Turns out God agrees with you. Acts 5.1-11
11/6/2016 10:32:06 PM
What people have said about Christians ... how God agrees with them.

Turns out God agrees with you. Acts 5.1-11


Why in the world did God strike Ananias and Sapphira, husband and wife,  dead after they lied?  See, the two sold a piece of land, and brought the money to share with those in need in their community, saying they had given the entire amount to the apostles. In reality, they had held back a portion of the money—that is to say, they lied.  Was God being overly tough on the two?   After all, they were voluntarily giving their own money to folks, right?  


Several days ago, I asked for your thoughts on God’s judgment, and a number of you responded. This came from a young woman who I greatly admire: “Perhaps God struck them both dead in order to give an example of how powerful God is. Perhaps it was intended to give people the "fear of God" and to take God seriously. For instance, people "shared everything they had" (Acts 4:32) & for Ananias & Sapphira to flat out lie about it INTENTIONALLY was selfish on their part...but this shouldn't be in a community where believers were supposed to be united in both heart and mind. 


I think that God judged their sin harshly because dishonesty, greed, and covetousness are destructive in a church community and it would have hindered the work of the Holy Spirit. I think that after reading this story, it might seem like it contradicts the truth of God's love and forgiveness, (however, isn't that what we ALL deserve for our sin? We've all fallen short.) But if our emphasis is always on grace and forgiveness, we aren't seeing God for other characteristics that he also possesses—that he is almighty and holy--deserving our best. I think that this story proves how much God hates sin and won't tolerate it in the church.” Thoughtful insights.


Just the mental exercise alone is valuable.  Why does God do the things he does?  


As we look at God’s swift action with Ananias and Sapphira, we must zoom out and take a wider angle view.  The Jerusalem believers are growing in intimacy, faith and numbers.  At the end of chapter four, Luke (the physician who is good with details of names of people and their hometowns and such—which serves to set them in history), succinctly tells of Joseph (the first mention of the one called “Barnabas”) who sold his land and brought the proceeds forward to help his brothers in need. 


There was an atmosphere of authenticity, generosity and trust in the tightknit community, and maintaining that trust was paramount.  Some had lost jobs, and others had been cut off from their Jewish families as they embraced the gospel message of Jesus Christ. The message just didn’t fit with Jewish people who had been awaiting the Messiah who would conquer Rome and overthrow the harsh tyranny under which they lived.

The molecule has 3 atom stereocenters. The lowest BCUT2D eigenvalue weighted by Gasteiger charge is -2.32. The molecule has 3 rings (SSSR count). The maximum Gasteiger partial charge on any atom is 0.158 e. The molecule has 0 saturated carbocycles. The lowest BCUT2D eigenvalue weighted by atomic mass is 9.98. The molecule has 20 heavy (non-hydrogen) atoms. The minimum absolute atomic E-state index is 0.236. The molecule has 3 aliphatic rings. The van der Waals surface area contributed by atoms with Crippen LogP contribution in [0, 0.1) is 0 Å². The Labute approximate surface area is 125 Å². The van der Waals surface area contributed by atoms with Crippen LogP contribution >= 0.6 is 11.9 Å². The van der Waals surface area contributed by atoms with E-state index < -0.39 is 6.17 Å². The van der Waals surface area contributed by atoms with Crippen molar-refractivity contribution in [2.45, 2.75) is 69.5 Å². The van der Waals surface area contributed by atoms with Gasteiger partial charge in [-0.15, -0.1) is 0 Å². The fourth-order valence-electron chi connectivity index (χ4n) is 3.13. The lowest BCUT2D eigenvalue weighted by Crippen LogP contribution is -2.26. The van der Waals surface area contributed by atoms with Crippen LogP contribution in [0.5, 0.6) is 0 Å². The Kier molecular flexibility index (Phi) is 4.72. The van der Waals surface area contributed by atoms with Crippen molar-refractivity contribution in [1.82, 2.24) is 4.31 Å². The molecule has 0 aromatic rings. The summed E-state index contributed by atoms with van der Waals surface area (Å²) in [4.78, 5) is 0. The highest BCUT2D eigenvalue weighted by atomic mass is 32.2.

The community of believers was everything to these Jesus followers.

                  Keeping it pure was so important.


You know, there has been much written in the last several years about outsiders’ views of Christians, and it simply isn’t too positive.  Turns out that research shows one of the number one complaints about Christians is hypocrisy1.  Turns out God is not fond of hypocrisy either. 


God would not tolerate the adulteration of the tender, growing family of believers, particularly from those who professed his name.  Repeatedly, Luke writes that the devoted were filled with the Holy Spirit; friend, the Holy Spirit does not coexist with lies, covetousness and pride.


Ha, perhaps if we were to read on-line of a similar scene taking place today at the First Neighborhood Church of Alabaster, we too would have a little more reverent fear of the almighty and holy God, and that he wants us to play it straight.  He is either God or he isn’t.  If we call him our God then we must value holiness, as he said we are to ‘Be holy even as he is holy.’ 2


Are you thinking about how you can never really be holy?  Well, don’t.  Invite God to do a cleansing work in you, and to fill you afresh with the Holy Spirit.  Ask him to stoke the embers of your desire for him … and he will do it.  The more earnestly you and me want to see God,  

       the more we will pray; and

            the more we pray, 

                the more we will see God show up,

                    and make himself known.  

Ask God to give you a love for his word, and he will do it.  I know.   



Turns out God agrees with you; he wants us to keep it real and honest.  God highly values the bond of believers, and wants us to do the same.





Unchristian, David Kinnaman and Gabe Lyons

2 – 1 Peter 1.13-16